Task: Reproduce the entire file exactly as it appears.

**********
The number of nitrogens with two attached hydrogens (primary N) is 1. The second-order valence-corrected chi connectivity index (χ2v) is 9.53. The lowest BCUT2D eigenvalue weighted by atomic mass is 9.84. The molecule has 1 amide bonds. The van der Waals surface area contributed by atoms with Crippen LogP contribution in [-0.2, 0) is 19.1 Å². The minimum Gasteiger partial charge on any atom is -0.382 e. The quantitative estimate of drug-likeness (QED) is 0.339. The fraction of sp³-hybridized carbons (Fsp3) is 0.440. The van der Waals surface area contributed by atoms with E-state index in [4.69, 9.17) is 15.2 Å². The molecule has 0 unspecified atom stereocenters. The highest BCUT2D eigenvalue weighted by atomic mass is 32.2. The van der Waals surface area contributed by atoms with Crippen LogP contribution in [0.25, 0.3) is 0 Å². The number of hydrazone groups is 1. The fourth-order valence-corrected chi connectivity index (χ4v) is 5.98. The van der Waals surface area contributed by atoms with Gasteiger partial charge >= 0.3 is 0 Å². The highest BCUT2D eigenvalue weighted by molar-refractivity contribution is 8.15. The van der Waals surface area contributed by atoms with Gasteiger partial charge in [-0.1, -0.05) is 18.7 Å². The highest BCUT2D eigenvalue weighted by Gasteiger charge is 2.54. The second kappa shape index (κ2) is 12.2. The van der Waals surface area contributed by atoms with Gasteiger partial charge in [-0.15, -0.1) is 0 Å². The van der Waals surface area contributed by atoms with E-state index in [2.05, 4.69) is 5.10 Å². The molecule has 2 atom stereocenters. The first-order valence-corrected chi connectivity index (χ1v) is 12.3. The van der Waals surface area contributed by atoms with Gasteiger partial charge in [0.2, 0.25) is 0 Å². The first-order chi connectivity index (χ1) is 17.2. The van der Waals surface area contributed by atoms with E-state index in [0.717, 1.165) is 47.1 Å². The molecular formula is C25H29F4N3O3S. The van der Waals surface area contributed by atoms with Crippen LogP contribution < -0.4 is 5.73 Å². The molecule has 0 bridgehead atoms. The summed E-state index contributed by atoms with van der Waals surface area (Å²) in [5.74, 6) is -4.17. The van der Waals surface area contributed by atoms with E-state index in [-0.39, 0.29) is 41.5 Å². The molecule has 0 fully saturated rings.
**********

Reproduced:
The number of nitrogens with two attached hydrogens (primary N) is 1. The second-order valence-corrected chi connectivity index (χ2v) is 9.53. The lowest BCUT2D eigenvalue weighted by atomic mass is 9.84. The molecule has 1 amide bonds. The van der Waals surface area contributed by atoms with Crippen LogP contribution in [-0.2, 0) is 19.1 Å². The minimum Gasteiger partial charge on any atom is -0.382 e. The quantitative estimate of drug-likeness (QED) is 0.339. The fraction of sp³-hybridized carbons (Fsp3) is 0.440. The van der Waals surface area contributed by atoms with E-state index in [4.69, 9.17) is 15.2 Å². The molecule has 0 unspecified atom stereocenters. The highest BCUT2D eigenvalue weighted by atomic mass is 32.2. The van der Waals surface area contributed by atoms with Crippen LogP contribution in [0.25, 0.3) is 0 Å². The number of hydrazone groups is 1. The fourth-order valence-corrected chi connectivity index (χ4v) is 5.98. The van der Waals surface area contributed by atoms with Gasteiger partial charge >= 0.3 is 0 Å². The highest BCUT2D eigenvalue weighted by molar-refractivity contribution is 8.15. The van der Waals surface area contributed by atoms with Gasteiger partial charge in [-0.1, -0.05) is 18.7 Å². The highest BCUT2D eigenvalue weighted by Gasteiger charge is 2.54. The second kappa shape index (κ2) is 12.2. The van der Waals surface area contributed by atoms with Gasteiger partial charge in [-0.15, -0.1) is 0 Å². The van der Waals surface area contributed by atoms with E-state index in [2.05, 4.69) is 5.10 Å². The molecule has 2 atom stereocenters. The first-order valence-corrected chi connectivity index (χ1v) is 12.3. The van der Waals surface area contributed by atoms with Gasteiger partial charge in [0.2, 0.25) is 0 Å². The first-order chi connectivity index (χ1) is 17.2. The van der Waals surface area contributed by atoms with E-state index in [0.717, 1.165) is 47.1 Å². The molecular formula is C25H29F4N3O3S. The van der Waals surface area contributed by atoms with Crippen LogP contribution < -0.4 is 5.73 Å². The molecule has 0 bridgehead atoms. The summed E-state index contributed by atoms with van der Waals surface area (Å²) in [5.74, 6) is -4.17. The van der Waals surface area contributed by atoms with E-state index in [-0.39, 0.29) is 41.5 Å². The molecule has 0 fully saturated rings.